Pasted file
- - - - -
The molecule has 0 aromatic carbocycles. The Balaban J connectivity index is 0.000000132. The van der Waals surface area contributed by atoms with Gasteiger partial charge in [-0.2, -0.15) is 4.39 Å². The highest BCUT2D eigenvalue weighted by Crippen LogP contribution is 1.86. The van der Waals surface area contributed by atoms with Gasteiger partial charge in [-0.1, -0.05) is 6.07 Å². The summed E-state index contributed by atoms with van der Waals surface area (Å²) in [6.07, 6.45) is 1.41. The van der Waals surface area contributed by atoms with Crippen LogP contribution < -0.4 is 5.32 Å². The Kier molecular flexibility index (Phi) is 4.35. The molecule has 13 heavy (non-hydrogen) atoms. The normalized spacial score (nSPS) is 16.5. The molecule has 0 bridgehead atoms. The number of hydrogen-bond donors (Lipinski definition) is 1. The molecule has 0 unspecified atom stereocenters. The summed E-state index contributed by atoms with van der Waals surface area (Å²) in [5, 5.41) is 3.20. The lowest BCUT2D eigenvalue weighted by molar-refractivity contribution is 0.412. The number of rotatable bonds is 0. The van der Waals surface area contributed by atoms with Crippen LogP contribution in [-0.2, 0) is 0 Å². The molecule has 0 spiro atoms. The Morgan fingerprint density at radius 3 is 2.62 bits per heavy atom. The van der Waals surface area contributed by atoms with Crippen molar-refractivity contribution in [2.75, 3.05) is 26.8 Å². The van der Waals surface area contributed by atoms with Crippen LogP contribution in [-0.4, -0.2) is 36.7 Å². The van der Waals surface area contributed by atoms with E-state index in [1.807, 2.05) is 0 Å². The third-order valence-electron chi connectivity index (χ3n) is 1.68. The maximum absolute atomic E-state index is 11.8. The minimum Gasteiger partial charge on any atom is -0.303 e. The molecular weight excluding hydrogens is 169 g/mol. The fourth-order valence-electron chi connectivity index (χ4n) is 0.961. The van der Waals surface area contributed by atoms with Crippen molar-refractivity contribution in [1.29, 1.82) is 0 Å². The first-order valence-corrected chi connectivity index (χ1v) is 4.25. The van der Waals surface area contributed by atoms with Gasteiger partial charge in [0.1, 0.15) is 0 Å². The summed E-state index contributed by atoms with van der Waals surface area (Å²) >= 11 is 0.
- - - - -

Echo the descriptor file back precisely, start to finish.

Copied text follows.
The molecule has 0 aromatic carbocycles. The Balaban J connectivity index is 0.000000132. The van der Waals surface area contributed by atoms with Gasteiger partial charge in [-0.2, -0.15) is 4.39 Å². The highest BCUT2D eigenvalue weighted by Crippen LogP contribution is 1.86. The van der Waals surface area contributed by atoms with Gasteiger partial charge in [-0.1, -0.05) is 6.07 Å². The summed E-state index contributed by atoms with van der Waals surface area (Å²) in [6.07, 6.45) is 1.41. The van der Waals surface area contributed by atoms with Crippen LogP contribution < -0.4 is 5.32 Å². The Kier molecular flexibility index (Phi) is 4.35. The molecule has 13 heavy (non-hydrogen) atoms. The normalized spacial score (nSPS) is 16.5. The molecule has 0 bridgehead atoms. The number of hydrogen-bond donors (Lipinski definition) is 1. The molecule has 0 unspecified atom stereocenters. The summed E-state index contributed by atoms with van der Waals surface area (Å²) in [5, 5.41) is 3.20. The lowest BCUT2D eigenvalue weighted by molar-refractivity contribution is 0.412. The number of rotatable bonds is 0. The van der Waals surface area contributed by atoms with Crippen LogP contribution in [-0.2, 0) is 0 Å². The molecule has 0 spiro atoms. The Morgan fingerprint density at radius 3 is 2.62 bits per heavy atom. The van der Waals surface area contributed by atoms with Crippen molar-refractivity contribution in [2.75, 3.05) is 26.8 Å². The van der Waals surface area contributed by atoms with Crippen LogP contribution in [-0.4, -0.2) is 36.7 Å². The van der Waals surface area contributed by atoms with E-state index in [1.807, 2.05) is 0 Å². The third-order valence-electron chi connectivity index (χ3n) is 1.68. The maximum absolute atomic E-state index is 11.8. The minimum Gasteiger partial charge on any atom is -0.303 e. The molecular weight excluding hydrogens is 169 g/mol. The fourth-order valence-electron chi connectivity index (χ4n) is 0.961. The van der Waals surface area contributed by atoms with Crippen molar-refractivity contribution in [1.29, 1.82) is 0 Å². The first-order valence-corrected chi connectivity index (χ1v) is 4.25. The van der Waals surface area contributed by atoms with Gasteiger partial charge in [0.1, 0.15) is 0 Å². The summed E-state index contributed by atoms with van der Waals surface area (Å²) >= 11 is 0.